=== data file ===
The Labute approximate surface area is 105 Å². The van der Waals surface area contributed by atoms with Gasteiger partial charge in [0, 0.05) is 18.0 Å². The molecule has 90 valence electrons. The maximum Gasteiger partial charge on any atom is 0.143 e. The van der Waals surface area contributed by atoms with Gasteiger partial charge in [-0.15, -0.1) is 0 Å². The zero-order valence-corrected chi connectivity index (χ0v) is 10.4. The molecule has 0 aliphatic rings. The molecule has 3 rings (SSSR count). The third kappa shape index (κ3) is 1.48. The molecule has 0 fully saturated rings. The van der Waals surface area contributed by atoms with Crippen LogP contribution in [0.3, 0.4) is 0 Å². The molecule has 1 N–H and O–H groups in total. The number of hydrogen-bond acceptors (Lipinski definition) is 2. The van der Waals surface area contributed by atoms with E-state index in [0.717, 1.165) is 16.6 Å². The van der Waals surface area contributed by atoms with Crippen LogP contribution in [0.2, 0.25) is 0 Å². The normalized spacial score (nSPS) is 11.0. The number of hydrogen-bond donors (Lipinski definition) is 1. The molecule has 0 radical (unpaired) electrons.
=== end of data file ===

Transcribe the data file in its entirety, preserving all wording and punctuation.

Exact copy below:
The Labute approximate surface area is 105 Å². The van der Waals surface area contributed by atoms with Gasteiger partial charge in [0, 0.05) is 18.0 Å². The molecule has 90 valence electrons. The maximum Gasteiger partial charge on any atom is 0.143 e. The van der Waals surface area contributed by atoms with Gasteiger partial charge in [-0.15, -0.1) is 0 Å². The zero-order valence-corrected chi connectivity index (χ0v) is 10.4. The molecule has 0 aliphatic rings. The molecule has 3 rings (SSSR count). The third kappa shape index (κ3) is 1.48. The molecule has 0 fully saturated rings. The van der Waals surface area contributed by atoms with Crippen LogP contribution in [0.3, 0.4) is 0 Å². The molecule has 1 N–H and O–H groups in total. The number of hydrogen-bond acceptors (Lipinski definition) is 2. The van der Waals surface area contributed by atoms with E-state index in [0.717, 1.165) is 16.6 Å². The van der Waals surface area contributed by atoms with Crippen LogP contribution in [0.2, 0.25) is 0 Å². The normalized spacial score (nSPS) is 11.0. The number of hydrogen-bond donors (Lipinski definition) is 1. The molecule has 0 radical (unpaired) electrons.